The form factor is similar to competitive 1x1 LED units. It weighs 4.18 lb. and measures 11.8” x 11.8” x 2.9”.
The fixture came with a set of barndoors, which was surprising to me. I hadn’t dealt with barndoors on a 1x1 LED unit before. It’s a nice touch. The doors are quite robust. They’ll take the abuse of production for sure.
Note that if you mount the fixture on a stand with the yoke vertical and open the doors all the way, you cannot really tilt the fixture at all. In order to get a good tilt with the barndoors open, you have to mount it with a horizontal yoke, which takes up more room and counteracts the benefits of the 1x1’s small size.
Still, I was thankful for the barndoors in a number of situations, not just for their ability to shape light but for providing finer control of the output than the dimmer alone would allow.
The 300MK features a dimmer knob, which is standard fare on LED fixtures. One nice touch here is the “thermometer” scale on the back of the fixture. Its 12 small LED indicators show you clearly where you are in the dimming range: all 12 is full bright, none is full dim. I often complain about not having a scale to show where I am on an adjustment. The Lumos takes care of it in a classy way.
Although the dimming knob has no “stops” on it—so you can turn it forever—it does have “bumps,” which tell you how many adjustments you’ve made with a slow turn. Although there are 12 LEDs in the indicator, it’s 23 bumps from 0 to 100 percent.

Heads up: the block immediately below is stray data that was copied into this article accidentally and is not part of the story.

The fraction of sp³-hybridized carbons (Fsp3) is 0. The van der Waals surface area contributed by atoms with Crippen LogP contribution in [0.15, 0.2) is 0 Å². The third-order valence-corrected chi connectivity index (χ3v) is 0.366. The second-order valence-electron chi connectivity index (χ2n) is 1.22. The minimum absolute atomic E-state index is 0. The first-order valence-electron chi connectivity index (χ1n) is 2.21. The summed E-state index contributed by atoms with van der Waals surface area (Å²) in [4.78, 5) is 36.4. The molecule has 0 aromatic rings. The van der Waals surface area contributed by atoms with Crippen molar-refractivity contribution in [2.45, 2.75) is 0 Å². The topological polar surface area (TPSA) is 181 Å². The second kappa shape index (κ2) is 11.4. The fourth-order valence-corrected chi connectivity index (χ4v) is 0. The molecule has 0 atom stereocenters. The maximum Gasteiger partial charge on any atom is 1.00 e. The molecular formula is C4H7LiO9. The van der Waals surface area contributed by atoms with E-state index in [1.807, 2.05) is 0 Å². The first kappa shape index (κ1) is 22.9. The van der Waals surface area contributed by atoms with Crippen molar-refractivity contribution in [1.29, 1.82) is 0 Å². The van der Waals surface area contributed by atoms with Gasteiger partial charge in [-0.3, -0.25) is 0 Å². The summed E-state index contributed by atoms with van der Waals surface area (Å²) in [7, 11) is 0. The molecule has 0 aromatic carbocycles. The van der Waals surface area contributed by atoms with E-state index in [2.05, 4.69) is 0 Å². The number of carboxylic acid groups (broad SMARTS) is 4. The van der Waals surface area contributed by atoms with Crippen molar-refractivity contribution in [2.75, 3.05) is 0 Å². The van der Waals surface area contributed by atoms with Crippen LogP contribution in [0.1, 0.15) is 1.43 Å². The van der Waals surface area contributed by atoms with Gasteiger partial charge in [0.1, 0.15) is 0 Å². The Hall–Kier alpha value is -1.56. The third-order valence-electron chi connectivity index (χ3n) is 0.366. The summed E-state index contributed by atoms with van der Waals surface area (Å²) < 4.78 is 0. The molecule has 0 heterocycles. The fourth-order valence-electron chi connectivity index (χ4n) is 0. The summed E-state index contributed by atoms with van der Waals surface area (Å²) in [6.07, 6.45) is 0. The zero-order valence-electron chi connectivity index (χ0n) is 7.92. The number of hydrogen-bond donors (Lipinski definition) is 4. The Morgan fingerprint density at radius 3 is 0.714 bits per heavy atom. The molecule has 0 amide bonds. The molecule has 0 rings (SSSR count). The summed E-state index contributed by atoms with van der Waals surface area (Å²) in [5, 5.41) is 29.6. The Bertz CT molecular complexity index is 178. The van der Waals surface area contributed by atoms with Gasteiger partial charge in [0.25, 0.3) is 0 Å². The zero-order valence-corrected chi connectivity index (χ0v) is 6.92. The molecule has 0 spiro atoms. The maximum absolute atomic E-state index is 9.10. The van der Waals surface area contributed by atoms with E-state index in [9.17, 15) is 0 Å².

The “MK” in 300MK indicates the unit’s “multiple Kelvin” temperatures. The fixture can transition from 3,200° K to 5,600° K, with many stages in between. The color temperature adjustment also has a thermometer scale on it, but the scale is labeled “min,” “med” and “max.” That terminology is great for dimming but confusing when describing color temperature. What is “max” color? Is that 5,600° or 3,200°? As it turns out, 5,600° is “max.”
This knob doesn’t have final stops either, which is worse than the dimming knob not having stops because here you’re not sure which way to turn the knob. I often found myself fumbling with the color temperature control to get what I wanted.
These are, admittedly, pretty minor complaints. The fixture is well constructed and lightweight. I have no doubt that it will handle the abuses of daily production in the field. The face of the fixture has a diffusion panel in it, which eliminates the harsh exposure of LED bulbs. I had no problem lighting faces with the Lumos 300MK directly, with no additional diffusion.
Color rendition on the Lumos is excellent. I saw no significant green or magenta cast. My testing found the 5,600° K to be just slightly blue and the 3,200° K was spot on.
Perhaps my biggest issue is the smoothness of the dimming. I found several times that I was getting too little light from the fixture at its lowest dim setting, but increasing output by one bump resulted in too much light.
I found there’s about a 7x leap in brightness from the lowest dimming setting to the second lowest, which I had to counteract with the barndoors and additional diffusion. That’s a large jump. The nice thing is that you can pinch down the barndoors in some situations to reduce the output.
Pros: Robust, flexible, good design, great color rendition, good size and weight, great indicators.
Cons: Large jumps in illumination level between dimming settings, limited use of barndoors when in vertical mounting position.
Bottom Line: A good fixture that could be great if a few minor issues were addressed.